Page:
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Originally published in the May/June 2013 issue of Java Magazine. Subscribe today.

New to Java, Part 1: Three Hundred Sixty–Degree Exploration of Java EE 7

by Jean-François “Max” Bonbhel

Learn how to use the new and important APIs added to Java EE 7.

This article is the first part of a three-part series, and it will demonstrate how to use Java EE 7 improvements and newer Web standards such as HTML5, WebSocket, and JSON processing to build modern enterprise applications.

In this part, we will see in detail how to use NetBeans IDE 7.3 and GlassFish 4 to build a complete three-tier end-to-end application using the following technologies, which are built into Java EE 7: 

  • Java Persistence API (JPA) 2.1 (JSR 338)

  • JavaServer Faces (JSF) 2.2 (JSR 344)

  • Contexts and Dependency Injection (CDI) 1.1 (JSR 346) 

Note: The complete source code for the application designed in this article can be downloaded here.

What Is Java EE? 

Java Platform, Enterprise Edition (Java EE) is a dedicated Java platform for developing and running enterprise applications. Java EE provides all you need to create large-scale, multitiered, scalable, reliable, and secure network applications for business. 


Enough explanation is provided in this guide to get you started with the sample application; however, this article is not a comprehensive Java EE tutorial. Readers are expected to know about basic Java EE concepts, such as Enterprise JavaBeans (EJB), JPA, and CDI. The Java EE 6 Tutorial is a good place to learn all these concepts.

Download and install the following software, which was used to develop the application described in this article: 

Note: This article was tested using the latest version of NetBeans IDE (version 7.3, at the time this article was written).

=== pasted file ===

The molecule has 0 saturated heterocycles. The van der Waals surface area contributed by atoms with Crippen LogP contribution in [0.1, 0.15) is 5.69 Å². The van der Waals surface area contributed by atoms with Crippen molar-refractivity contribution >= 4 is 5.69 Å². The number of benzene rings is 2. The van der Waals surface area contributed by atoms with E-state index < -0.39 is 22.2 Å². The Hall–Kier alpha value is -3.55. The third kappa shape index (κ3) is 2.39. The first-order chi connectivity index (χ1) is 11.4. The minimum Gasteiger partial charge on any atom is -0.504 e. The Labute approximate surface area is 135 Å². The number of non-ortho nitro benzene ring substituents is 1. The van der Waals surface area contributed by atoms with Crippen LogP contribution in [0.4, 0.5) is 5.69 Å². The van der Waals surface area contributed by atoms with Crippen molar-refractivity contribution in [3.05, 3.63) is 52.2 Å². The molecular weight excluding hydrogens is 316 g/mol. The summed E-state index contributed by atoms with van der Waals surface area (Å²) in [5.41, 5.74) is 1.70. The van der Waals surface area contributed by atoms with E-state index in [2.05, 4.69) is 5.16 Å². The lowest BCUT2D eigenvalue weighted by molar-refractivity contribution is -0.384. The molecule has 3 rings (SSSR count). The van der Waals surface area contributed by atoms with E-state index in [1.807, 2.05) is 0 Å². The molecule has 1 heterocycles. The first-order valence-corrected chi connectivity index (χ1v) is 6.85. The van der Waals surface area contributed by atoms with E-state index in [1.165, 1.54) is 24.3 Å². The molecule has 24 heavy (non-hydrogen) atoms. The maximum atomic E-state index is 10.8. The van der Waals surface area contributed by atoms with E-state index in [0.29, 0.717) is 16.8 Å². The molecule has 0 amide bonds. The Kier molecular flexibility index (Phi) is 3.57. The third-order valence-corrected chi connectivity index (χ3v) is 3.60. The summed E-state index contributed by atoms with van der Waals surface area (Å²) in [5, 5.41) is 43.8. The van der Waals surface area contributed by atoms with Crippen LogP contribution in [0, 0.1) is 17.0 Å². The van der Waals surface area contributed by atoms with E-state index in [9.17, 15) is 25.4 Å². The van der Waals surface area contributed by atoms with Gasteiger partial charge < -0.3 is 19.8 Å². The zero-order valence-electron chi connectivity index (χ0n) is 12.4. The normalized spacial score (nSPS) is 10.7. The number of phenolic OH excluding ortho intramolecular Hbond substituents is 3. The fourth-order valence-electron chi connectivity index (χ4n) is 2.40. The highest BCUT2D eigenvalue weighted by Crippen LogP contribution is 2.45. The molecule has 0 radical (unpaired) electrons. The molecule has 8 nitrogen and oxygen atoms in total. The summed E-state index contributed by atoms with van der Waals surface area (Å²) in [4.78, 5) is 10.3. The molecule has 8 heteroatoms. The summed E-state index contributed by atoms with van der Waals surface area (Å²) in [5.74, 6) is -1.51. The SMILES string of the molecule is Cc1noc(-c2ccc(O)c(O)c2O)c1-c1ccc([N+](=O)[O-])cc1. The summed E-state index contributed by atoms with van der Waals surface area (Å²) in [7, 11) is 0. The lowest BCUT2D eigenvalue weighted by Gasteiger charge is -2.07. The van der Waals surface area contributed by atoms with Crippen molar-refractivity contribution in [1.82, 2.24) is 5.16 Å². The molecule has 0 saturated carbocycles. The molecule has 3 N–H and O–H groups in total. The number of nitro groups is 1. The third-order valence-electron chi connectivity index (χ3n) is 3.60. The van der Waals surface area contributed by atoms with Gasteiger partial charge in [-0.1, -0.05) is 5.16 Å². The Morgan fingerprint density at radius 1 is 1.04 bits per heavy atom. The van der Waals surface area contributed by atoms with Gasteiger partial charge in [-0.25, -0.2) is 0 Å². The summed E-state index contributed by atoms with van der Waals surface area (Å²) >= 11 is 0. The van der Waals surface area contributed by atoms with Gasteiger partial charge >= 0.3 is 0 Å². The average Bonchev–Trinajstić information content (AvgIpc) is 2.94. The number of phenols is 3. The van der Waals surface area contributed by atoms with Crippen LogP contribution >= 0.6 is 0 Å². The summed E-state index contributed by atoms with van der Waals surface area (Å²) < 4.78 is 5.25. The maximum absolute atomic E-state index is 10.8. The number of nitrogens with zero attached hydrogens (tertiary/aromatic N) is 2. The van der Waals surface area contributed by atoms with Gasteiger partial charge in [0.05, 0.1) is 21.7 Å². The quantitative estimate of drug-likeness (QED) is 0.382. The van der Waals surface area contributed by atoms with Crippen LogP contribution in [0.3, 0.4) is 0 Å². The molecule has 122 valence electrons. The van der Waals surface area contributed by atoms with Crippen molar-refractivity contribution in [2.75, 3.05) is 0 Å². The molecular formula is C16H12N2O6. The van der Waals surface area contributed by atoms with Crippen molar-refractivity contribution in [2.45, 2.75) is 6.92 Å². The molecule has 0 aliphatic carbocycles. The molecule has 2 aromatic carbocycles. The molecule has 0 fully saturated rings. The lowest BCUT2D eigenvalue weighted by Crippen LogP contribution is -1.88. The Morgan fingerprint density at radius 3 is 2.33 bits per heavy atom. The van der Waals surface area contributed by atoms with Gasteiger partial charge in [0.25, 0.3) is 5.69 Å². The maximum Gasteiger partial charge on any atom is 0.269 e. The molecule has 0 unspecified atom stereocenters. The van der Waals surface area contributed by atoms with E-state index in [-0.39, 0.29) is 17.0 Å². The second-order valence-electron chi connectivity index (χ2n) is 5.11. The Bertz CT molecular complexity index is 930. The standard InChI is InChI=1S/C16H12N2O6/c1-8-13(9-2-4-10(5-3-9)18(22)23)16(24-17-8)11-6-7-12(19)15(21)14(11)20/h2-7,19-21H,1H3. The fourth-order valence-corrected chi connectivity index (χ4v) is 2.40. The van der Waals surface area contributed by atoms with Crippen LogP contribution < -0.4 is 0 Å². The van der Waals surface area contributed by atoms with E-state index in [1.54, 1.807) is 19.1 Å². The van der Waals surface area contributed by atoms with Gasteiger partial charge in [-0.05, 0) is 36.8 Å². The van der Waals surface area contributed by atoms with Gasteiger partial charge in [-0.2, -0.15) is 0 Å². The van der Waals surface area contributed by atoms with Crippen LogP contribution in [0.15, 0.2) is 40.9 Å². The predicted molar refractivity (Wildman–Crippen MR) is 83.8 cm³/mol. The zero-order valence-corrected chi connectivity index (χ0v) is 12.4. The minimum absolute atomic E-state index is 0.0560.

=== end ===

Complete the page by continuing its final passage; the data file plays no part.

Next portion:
It is based on work created and shared by Arun Gupta, Java evangelist at Oracle.

Create a Real-Life Enterprise Application with NetBeans IDE 7.3

In this practical section, we will build a real-life Java EE 7 enterprise application step by step so that you can learn quickly the basics about the new and important APIs improved in Java EE 7, such as JPA 2.1, JSF 2.2, and CDI 1.1.

What we are going to do is create a typical three-tier Java EE 7 Web application that allows customers to view the show times for a movie showing at a seven-theater Cineplex and then to make reservations.


Figure 1 shows the features that will be added and explained in this article and the upcoming Part 2 and Part 3.

Table 1 details the components designed in this article and the selected technology used in each component’s implementation.


Table 1

Specifically, we will perform the following tasks: 

  • Install and configure GlassFish and NetBeans IDE 7.3.

  • Load a sample Maven application by following the instructions and guidance.

  • Review the configured datasource and generate database artifacts, such as tables.

  • Create the Web pages that allow a user to book a particular movie show in a theater.

  • Add and update existing code in order to demonstrate the usage of different technology stacks in the Java EE 7 platform.

  • Run and test the sample application.

Install and Configure NetBeans IDE 7.3 and GlassFish 4

Let’s establish our development environment by downloading and installing the latest version of NetBeans IDE and GlassFish.

  1. Download and install the latest version of NetBeans IDE:

    1. Download the All or Java EE version of NetBeans IDE 7.3 or higher.

    2. Follow the installation instructions here.

  2. Download the GlassFish server and configure it in NetBeans IDE. To be sure we use GlassFish as our application server, we are going to specify it in NetBeans IDE:

    1. Download GlassFish 4.0.

    2. Unzip the compressed file in the location where you want the glassfish4 folder to be placed.

    3. Open NetBeans IDE and click the Services tab.

    4. Right-click Servers and then choose Add Server, as shown in Figure 2.


      Figure 2

    5. Select GlassFish Server 3+ in the Add Server Instance wizard, as shown in Figure 3.